Final 7-round simulation: Lions carry on defense early in the draft 2022-04-28 06:00:00

[ad_1]

In the 10 or so years of writing about NFL ProjectI can’t remember a year when there was a lot of uncertainty near the top. Back in late March, Aidan Hutchinson was still the favorite to be picked first overall. Now it has been replaced by Travon Walker (-300 each DraftKings Sportsbook). Instead, Hutchinson is now the favorite to be put into second place by the Lions (-150) with Kayvon Thibodeaux nibbling at his heels (+130).

The funny season doesn’t end until the Jaguars are on the clock, which means we still have time for another mock draft. This year, I am using Pro Football Network Simulator, which is free to use. Let’s get into it.

Round one (2): Aidan Hutchinson, EDGE, Michigan

In this simulation, the Jaguars’ offensive tackle, Evan Neal, took the first overall pick. I think this is the right choice for them, but it seems unlikely that it will actually happen. However, there’s a good chance Hutchinson is here anyway, and ultimately it comes down to who I liked the most between Hutchinson and Kayvon Thibodeaux.

Hutchinson has the look of an elite athlete and is a perfect fit for what the Lions are looking for in a rusher. The only real blow to him as a possibility is his own Decreased arm length (7th percentile).

First round (32): George Pickens, Georgia

The way the rest of the first round formed was very unfortunate for us. Men such as Louis Sen, Nakobi Dean, Duxton Hill, Jaquan Presker, and others, advanced over the Lions’ second-choice in the first round. Ideally, Detroit would take the top safe or a fallen quarterback in this spot, but since most of these guys are gone, I feel good about taking the best receiver available here.

If the Lions make that choice, you can bet you’ll hear “knee-bite” a lot. If it wasn’t for his injury history and he lost some time, Pickens would probably have cemented himself as a first-round pick. It’s the most physical receiver in this draft class and fits perfectly in the role of the black-looking “X” receiver.

Round Two (34): Devonty White, Georgia

Everyone wants to take on a Georgia defender in this draft, but White might not be what Lions fans expect. He’s gone a little under the radar due to playing alongside guys like Travon Walker, Nakobe Dean, Lewis Cine… the list goes on. However, if White is still on the board at this point, I think that would be an absolute steal for the Lions, who are still looking to get more production out of their inner line of defence.

The Lions actually drafted a couple of defensive tackles in the first rounds last year, but they’re still waiting to see that turn into some real production in terms of accelerating passers. If they can develop these guys, and get a lover like Wyatt, that’s a big deal.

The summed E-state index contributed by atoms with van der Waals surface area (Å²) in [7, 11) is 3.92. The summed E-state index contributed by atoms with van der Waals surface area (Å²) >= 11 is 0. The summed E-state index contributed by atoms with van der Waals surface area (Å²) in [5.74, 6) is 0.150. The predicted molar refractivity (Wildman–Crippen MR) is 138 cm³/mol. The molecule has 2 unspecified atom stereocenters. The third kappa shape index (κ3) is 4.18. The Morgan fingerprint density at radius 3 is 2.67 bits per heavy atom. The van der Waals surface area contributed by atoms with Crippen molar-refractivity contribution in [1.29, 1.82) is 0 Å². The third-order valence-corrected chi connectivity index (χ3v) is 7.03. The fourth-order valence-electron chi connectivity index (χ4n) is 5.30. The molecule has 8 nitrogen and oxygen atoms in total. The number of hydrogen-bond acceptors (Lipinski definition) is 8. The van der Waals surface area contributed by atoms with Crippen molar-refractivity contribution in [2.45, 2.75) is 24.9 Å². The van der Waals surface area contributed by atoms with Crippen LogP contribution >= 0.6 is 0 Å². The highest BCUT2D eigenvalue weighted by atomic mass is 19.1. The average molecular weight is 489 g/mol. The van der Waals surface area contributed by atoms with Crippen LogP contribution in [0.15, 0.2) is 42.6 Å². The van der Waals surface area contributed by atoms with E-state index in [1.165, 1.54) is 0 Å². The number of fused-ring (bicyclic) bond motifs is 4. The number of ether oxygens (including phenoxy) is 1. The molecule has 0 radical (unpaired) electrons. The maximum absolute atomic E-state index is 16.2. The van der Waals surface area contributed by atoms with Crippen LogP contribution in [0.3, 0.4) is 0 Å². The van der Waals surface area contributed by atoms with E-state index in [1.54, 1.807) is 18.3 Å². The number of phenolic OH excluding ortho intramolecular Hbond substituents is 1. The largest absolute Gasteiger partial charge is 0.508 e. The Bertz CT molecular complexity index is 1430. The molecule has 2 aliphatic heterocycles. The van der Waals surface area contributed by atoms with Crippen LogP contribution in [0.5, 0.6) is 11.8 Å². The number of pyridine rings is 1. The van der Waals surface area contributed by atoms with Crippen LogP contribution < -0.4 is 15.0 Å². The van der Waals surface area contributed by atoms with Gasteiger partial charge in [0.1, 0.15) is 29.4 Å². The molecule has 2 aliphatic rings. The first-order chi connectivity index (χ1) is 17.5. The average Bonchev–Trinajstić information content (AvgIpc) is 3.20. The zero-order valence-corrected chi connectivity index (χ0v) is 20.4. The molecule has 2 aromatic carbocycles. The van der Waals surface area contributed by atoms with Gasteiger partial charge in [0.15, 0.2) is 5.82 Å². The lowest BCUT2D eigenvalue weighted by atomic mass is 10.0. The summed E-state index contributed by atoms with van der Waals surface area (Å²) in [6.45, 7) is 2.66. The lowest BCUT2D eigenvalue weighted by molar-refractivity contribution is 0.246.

Round Three (66): Leo Chenal, left-back, Wisconsin

I really wanted to have a safe or a linebacker here because I think waiting until 97 or Day 3 is going to be a very long time to address either situation. In the end I had my options to Chenal, Brian Asamoah, Channing Tindall and Damon Clarke at centre-back, and Kirby Joseph, Brian Cook or Nick Cross being safe.

In the end I went with Chenal for several reasons. Not only did the Lions have someone with high speed, but they could also completely stop a running game at the same time for as long as I could remember. Sure, there are obvious concerns about chenal stiffness and coverage limitations, but I’m willing to take that risk and see if these areas can be improved, knowing that it could be elite in other areas.

Third round (97): Brian Cook, Cincinnati

Luckily for me, I was able to get one of those guys I would consider at 66 in 97. The cook would be great for the Lions at the bottom of the third round because they still needed a lot of help being safe. I really like Cook’s value in this place, and I think you could also go some other ways with pick #97. Cook’s teammate, Coby Bryant (CB) was available here and would be a solid choice. The tight end was also a consideration here with Gilani Woods and Kid Otton still on the board.

Cook fits well with the Lions as a split security who is a very effective operational defender and could develop into a primary role if he can improve his covering skills.

Fifth round (177): Jamaree Salyer, OG, Georgia

For some reason, PFN rated Salyer pretty low (167 on their board), so the Lions get some offensive line depth by crafting the best available player they can start as early as the second round. Salyer started most of his games on the Bulldogs’ left tackle, but he has some experience on the right side, taking shots on the inside line while big bowl week. Salyer is expected to move full-time as an in-line line agent to the next level.

Sixth round (181): James Mitchell, TE, Virginia Tech

If there was no ACL tear to shorten his season, Mitchell would probably consider choosing a late second/early third day. If he can stay healthy, he has the ability to earn some raw shots and use his speed/track ability to create some mismatches.

If the Lions were unable to tackle the tight final situation earlier, they should still have a few decent options at this point in the draft.

Sixth round (217): Max Borghi, right-back, Washington State

With our last pick, it’s time to swing a late run back. At 5ft 9, Borghi wouldn’t be your backbone, but he has very good instincts as a runner for his size and would be a solid target in a passing game. Think of it as a potential change in speed backwards.



[ad_2]